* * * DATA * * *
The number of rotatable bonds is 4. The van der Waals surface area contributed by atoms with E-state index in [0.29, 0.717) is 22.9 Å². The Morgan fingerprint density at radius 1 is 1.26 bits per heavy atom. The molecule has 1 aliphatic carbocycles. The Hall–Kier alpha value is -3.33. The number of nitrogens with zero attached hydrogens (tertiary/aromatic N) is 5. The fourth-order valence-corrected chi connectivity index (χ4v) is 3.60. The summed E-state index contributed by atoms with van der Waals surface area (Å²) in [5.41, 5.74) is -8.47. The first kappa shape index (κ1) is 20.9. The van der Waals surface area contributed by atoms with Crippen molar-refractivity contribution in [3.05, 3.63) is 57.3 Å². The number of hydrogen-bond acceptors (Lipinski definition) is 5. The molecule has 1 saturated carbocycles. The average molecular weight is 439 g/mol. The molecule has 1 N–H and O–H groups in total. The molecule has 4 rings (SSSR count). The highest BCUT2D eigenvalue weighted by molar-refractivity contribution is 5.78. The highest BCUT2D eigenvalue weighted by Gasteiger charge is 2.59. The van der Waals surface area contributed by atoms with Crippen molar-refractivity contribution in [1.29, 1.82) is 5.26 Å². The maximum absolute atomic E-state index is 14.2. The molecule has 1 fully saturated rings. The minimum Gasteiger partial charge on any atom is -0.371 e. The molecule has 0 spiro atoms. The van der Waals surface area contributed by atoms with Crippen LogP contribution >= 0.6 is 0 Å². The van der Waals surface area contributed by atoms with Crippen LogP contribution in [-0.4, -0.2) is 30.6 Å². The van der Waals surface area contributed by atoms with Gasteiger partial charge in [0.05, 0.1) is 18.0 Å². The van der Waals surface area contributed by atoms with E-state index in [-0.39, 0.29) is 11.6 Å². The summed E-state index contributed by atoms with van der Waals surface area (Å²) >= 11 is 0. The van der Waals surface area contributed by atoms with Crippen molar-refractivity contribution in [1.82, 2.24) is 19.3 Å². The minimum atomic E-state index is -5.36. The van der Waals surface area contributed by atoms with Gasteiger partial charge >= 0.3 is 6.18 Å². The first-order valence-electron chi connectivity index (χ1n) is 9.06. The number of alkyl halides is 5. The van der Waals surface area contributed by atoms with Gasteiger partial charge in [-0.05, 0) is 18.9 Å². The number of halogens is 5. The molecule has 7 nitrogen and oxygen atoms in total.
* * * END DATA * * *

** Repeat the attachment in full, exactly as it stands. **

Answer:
The number of rotatable bonds is 4. The van der Waals surface area contributed by atoms with E-state index in [0.29, 0.717) is 22.9 Å². The Morgan fingerprint density at radius 1 is 1.26 bits per heavy atom. The molecule has 1 aliphatic carbocycles. The Hall–Kier alpha value is -3.33. The number of nitrogens with zero attached hydrogens (tertiary/aromatic N) is 5. The fourth-order valence-corrected chi connectivity index (χ4v) is 3.60. The summed E-state index contributed by atoms with van der Waals surface area (Å²) in [5.41, 5.74) is -8.47. The first kappa shape index (κ1) is 20.9. The van der Waals surface area contributed by atoms with Crippen molar-refractivity contribution in [3.05, 3.63) is 57.3 Å². The number of hydrogen-bond acceptors (Lipinski definition) is 5. The molecule has 1 saturated carbocycles. The average molecular weight is 439 g/mol. The molecule has 1 N–H and O–H groups in total. The molecule has 4 rings (SSSR count). The highest BCUT2D eigenvalue weighted by molar-refractivity contribution is 5.78. The highest BCUT2D eigenvalue weighted by Gasteiger charge is 2.59. The van der Waals surface area contributed by atoms with Crippen molar-refractivity contribution in [1.29, 1.82) is 5.26 Å². The maximum absolute atomic E-state index is 14.2. The molecule has 1 fully saturated rings. The minimum Gasteiger partial charge on any atom is -0.371 e. The molecule has 0 spiro atoms. The van der Waals surface area contributed by atoms with Crippen LogP contribution >= 0.6 is 0 Å². The van der Waals surface area contributed by atoms with Crippen LogP contribution in [-0.4, -0.2) is 30.6 Å². The van der Waals surface area contributed by atoms with Gasteiger partial charge in [0.05, 0.1) is 18.0 Å². The van der Waals surface area contributed by atoms with E-state index in [-0.39, 0.29) is 11.6 Å². The summed E-state index contributed by atoms with van der Waals surface area (Å²) >= 11 is 0. The van der Waals surface area contributed by atoms with Crippen molar-refractivity contribution in [1.82, 2.24) is 19.3 Å². The minimum atomic E-state index is -5.36. The van der Waals surface area contributed by atoms with Gasteiger partial charge >= 0.3 is 6.18 Å². The first-order valence-electron chi connectivity index (χ1n) is 9.06. The number of alkyl halides is 5. The van der Waals surface area contributed by atoms with Gasteiger partial charge in [-0.05, 0) is 18.9 Å². The number of halogens is 5. The molecule has 7 nitrogen and oxygen atoms in total.